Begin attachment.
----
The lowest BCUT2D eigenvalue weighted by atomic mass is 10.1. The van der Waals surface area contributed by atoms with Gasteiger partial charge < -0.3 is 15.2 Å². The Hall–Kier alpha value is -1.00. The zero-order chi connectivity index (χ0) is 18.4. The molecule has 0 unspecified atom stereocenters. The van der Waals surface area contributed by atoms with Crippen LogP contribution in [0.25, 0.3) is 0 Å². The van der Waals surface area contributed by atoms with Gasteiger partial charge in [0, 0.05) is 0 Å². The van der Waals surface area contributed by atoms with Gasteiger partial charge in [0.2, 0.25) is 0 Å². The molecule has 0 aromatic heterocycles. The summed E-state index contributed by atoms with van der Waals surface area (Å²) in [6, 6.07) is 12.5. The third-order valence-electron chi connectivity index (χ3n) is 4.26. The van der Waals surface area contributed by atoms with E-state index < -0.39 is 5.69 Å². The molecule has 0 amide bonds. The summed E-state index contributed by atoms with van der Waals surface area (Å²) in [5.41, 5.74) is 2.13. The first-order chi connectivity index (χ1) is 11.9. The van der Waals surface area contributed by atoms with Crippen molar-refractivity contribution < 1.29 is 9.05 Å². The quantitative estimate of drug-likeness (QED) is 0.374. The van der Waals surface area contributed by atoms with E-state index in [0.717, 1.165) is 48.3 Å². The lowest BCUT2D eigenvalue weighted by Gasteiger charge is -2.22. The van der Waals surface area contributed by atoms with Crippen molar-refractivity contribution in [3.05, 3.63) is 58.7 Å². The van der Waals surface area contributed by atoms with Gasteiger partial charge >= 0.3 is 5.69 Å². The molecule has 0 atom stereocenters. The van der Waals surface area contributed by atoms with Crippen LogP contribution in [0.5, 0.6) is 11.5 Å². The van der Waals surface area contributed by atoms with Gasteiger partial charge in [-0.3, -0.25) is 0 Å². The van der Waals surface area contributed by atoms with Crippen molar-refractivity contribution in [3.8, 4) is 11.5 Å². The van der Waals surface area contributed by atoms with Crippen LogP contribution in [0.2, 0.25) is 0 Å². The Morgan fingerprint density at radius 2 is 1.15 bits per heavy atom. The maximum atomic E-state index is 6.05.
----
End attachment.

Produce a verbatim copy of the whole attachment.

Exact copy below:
The lowest BCUT2D eigenvalue weighted by atomic mass is 10.1. The van der Waals surface area contributed by atoms with Gasteiger partial charge < -0.3 is 15.2 Å². The Hall–Kier alpha value is -1.00. The zero-order chi connectivity index (χ0) is 18.4. The molecule has 0 unspecified atom stereocenters. The van der Waals surface area contributed by atoms with Crippen LogP contribution in [0.25, 0.3) is 0 Å². The van der Waals surface area contributed by atoms with Gasteiger partial charge in [0, 0.05) is 0 Å². The van der Waals surface area contributed by atoms with Gasteiger partial charge in [0.2, 0.25) is 0 Å². The molecule has 0 aromatic heterocycles. The summed E-state index contributed by atoms with van der Waals surface area (Å²) in [6, 6.07) is 12.5. The third-order valence-electron chi connectivity index (χ3n) is 4.26. The van der Waals surface area contributed by atoms with E-state index < -0.39 is 5.69 Å². The molecule has 0 amide bonds. The summed E-state index contributed by atoms with van der Waals surface area (Å²) in [5.41, 5.74) is 2.13. The first-order chi connectivity index (χ1) is 11.9. The van der Waals surface area contributed by atoms with Crippen molar-refractivity contribution < 1.29 is 9.05 Å². The quantitative estimate of drug-likeness (QED) is 0.374. The van der Waals surface area contributed by atoms with E-state index in [0.717, 1.165) is 48.3 Å². The lowest BCUT2D eigenvalue weighted by Gasteiger charge is -2.22. The van der Waals surface area contributed by atoms with Crippen molar-refractivity contribution in [3.05, 3.63) is 58.7 Å². The van der Waals surface area contributed by atoms with Gasteiger partial charge >= 0.3 is 5.69 Å². The molecule has 0 atom stereocenters. The van der Waals surface area contributed by atoms with Crippen LogP contribution in [0.5, 0.6) is 11.5 Å². The van der Waals surface area contributed by atoms with Gasteiger partial charge in [-0.3, -0.25) is 0 Å². The van der Waals surface area contributed by atoms with Crippen molar-refractivity contribution in [3.8, 4) is 11.5 Å². The van der Waals surface area contributed by atoms with Crippen LogP contribution in [0.2, 0.25) is 0 Å². The Morgan fingerprint density at radius 2 is 1.15 bits per heavy atom. The maximum atomic E-state index is 6.05.